Edward Jenner, born in mid-18th century England, would eventually become one of the most famous scientists in medical history and the so-named “Father of Immunology.” After observing that cowpox infection seemed to protect humans against smallpox, Jenner inoculated an eight-year-old boy with cowpox matter from a blister on the hand of an English milkmaid. He then repeatedly attempted to “challenge” the cowpox inoculation by exposing the boy to smallpox material—but the boy never fell ill. Jenner had demonstrated smallpox immunization.
Jenner’s method of vaccination against smallpox grew in popularity and eventually replaced variolation, which had been the standard before his demonstration. In the latter part of the 20th century, about 150 years after Jenner’s death in 1823, smallpox would be making its last gasps. It would eventually be eradicated after a massive surveillance and vaccination program—thanks largely to the initial efforts of the Father of Immunology.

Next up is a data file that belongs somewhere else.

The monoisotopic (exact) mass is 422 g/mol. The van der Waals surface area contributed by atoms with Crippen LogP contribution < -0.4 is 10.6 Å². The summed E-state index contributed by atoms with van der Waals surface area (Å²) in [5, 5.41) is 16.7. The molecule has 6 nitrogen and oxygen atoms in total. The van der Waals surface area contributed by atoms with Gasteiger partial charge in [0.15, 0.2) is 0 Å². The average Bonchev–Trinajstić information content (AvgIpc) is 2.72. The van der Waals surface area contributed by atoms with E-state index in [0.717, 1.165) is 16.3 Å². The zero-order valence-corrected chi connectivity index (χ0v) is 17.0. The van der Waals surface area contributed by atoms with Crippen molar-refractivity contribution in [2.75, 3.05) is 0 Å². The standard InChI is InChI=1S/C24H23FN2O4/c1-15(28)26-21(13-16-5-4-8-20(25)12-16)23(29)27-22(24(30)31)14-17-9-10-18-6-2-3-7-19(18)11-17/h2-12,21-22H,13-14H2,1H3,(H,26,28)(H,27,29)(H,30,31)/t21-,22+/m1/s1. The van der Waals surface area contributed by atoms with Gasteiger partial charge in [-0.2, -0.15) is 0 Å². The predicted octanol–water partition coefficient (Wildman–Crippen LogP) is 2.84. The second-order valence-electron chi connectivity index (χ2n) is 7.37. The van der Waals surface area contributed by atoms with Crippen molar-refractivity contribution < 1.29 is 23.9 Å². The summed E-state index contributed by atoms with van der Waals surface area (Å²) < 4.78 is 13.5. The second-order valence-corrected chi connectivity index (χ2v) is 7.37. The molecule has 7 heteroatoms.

Sources consulted for this timeline
Edward Jenner’s Later Years. The Edward Jenner Museum. Available at: http://www.jennermuseum.com/Jenner/edwardjenner%27sla.html.
Plotkin SA, Orenstein WA, Offit PA, eds. Vaccines, 5th ed. Philadelphia: Saunders, 2008.